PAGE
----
Quantifying the effects of nutrient enrichment and freshwater mixing on coastal ocean acidification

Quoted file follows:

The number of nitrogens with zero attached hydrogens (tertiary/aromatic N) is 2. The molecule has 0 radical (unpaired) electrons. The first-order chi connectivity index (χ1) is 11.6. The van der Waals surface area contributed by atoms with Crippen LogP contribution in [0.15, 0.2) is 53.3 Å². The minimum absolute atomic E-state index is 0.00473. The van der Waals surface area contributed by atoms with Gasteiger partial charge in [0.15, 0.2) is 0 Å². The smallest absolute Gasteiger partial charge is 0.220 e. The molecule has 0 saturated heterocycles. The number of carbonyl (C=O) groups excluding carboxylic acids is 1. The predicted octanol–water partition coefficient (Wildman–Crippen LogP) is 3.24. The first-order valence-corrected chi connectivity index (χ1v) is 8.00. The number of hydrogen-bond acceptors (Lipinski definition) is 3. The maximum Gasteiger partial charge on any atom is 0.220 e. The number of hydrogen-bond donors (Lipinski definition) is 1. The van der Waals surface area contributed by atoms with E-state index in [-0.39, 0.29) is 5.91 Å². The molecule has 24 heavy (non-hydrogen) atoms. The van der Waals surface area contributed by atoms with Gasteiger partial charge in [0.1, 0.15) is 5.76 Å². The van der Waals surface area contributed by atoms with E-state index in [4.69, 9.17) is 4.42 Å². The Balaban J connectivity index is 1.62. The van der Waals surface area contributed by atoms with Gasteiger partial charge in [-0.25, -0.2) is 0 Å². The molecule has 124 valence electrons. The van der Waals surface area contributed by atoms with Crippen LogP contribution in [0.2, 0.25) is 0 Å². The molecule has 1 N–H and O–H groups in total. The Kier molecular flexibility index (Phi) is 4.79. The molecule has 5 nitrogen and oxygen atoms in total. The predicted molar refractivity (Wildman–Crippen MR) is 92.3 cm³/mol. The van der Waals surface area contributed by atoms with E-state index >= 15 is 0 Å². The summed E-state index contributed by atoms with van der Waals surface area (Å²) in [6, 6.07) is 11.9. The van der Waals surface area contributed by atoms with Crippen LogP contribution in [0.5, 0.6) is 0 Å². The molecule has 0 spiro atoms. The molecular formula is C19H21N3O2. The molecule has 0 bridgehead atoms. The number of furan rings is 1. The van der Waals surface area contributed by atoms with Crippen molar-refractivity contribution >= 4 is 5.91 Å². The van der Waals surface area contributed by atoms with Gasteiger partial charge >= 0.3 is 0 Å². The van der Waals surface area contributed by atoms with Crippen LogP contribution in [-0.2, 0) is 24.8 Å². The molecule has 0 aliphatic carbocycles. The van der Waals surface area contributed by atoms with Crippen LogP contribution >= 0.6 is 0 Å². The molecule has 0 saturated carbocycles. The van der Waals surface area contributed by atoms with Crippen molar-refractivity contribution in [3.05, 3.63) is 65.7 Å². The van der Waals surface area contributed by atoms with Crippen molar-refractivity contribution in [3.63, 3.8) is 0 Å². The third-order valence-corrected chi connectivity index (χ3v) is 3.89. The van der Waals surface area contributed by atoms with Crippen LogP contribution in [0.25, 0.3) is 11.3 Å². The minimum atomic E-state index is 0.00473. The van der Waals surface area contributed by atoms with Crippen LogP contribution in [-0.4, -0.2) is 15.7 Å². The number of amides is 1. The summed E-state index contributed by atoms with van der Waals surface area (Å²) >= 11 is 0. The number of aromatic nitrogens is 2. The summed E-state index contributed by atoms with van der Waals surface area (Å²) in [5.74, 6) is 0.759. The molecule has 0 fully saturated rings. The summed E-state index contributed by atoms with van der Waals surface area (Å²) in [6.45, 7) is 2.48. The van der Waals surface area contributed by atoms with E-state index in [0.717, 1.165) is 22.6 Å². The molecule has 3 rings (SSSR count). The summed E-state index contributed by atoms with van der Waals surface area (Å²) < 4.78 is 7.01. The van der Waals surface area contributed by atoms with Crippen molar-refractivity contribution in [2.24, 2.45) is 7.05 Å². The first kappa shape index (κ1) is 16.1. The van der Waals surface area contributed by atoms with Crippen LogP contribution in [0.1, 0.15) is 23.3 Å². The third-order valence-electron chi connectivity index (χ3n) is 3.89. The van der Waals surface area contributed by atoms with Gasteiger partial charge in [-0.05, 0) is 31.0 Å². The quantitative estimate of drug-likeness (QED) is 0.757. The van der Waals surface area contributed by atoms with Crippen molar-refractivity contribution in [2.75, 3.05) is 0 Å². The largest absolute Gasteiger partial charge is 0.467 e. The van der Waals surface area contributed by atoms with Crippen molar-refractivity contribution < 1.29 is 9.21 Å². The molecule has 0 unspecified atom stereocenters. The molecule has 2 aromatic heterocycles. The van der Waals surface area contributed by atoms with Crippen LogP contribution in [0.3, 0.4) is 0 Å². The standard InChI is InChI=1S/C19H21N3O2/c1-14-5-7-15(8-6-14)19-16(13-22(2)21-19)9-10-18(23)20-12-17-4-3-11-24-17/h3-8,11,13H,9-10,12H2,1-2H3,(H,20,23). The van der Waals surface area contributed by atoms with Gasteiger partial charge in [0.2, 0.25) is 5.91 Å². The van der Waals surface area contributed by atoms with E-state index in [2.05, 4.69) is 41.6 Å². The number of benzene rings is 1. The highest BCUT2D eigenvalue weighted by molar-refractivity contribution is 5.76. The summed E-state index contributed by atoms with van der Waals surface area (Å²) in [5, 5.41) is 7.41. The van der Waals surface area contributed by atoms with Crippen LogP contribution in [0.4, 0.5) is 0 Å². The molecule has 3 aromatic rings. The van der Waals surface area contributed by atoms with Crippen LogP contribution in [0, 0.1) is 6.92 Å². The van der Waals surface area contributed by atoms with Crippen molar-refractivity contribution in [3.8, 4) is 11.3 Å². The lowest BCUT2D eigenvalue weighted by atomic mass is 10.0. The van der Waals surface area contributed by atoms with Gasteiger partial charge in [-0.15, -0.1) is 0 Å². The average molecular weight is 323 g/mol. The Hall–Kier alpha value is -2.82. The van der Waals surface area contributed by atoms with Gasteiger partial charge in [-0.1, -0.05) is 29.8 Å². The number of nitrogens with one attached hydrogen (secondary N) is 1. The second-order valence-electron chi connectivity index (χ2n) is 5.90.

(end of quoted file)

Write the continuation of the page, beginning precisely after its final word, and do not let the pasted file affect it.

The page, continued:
The US Northeast is vulnerable to ocean and coastal acidification because of low alkalinity freshwater discharge that naturally acidifies the region, and high anthropogenic nutrient loads that lead to eutrophication in many estuaries. This study describes a combined nutrient and carbonate chemistry monitoring program in 5 embayments of Buzzards Bay, Massachusetts to quantify the effects of nutrient loading and freshwater discharge on aragonite saturation state (Ω). Monitoring occurred monthly from June 2015 – September 2017 with higher frequency at two embayments (Quissett and West Falmouth Harbors) and across nitrogen loading and freshwater discharge gradients. The more eutrophic stations experienced seasonal aragonite undersaturation, and at one site, nearly every measurement collected was undersaturated. We present an analytical framework to decompose variability in aragonite Ω into components driven by temperature, salinity, freshwater endmember mixing, and biogeochemical processes. We observed strong correlations between apparent oxygen utilization and the portion of aragonite Ω variation that we attribute to biogeochemistry. The regression slopes were consistent with Redfield ratios of dissolved inorganic carbon and total alkalinity to dissolved oxygen. Total nitrogen and the contribution of biogeochemical processes to aragonite Ω were highly correlated, and this relationship was used to estimate the likely effects of nitrogen loading improvements on aragonite Ω. Under nitrogen loading reduction scenarios, aragonite Ω in the most eutrophic estuaries could be raised by nearly 0.6 units, potentially increasing several stations above the critical threshold of 1. This analysis provides a quantitative framework for incorporating ocean and coastal acidification impacts into regulatory and management discussions.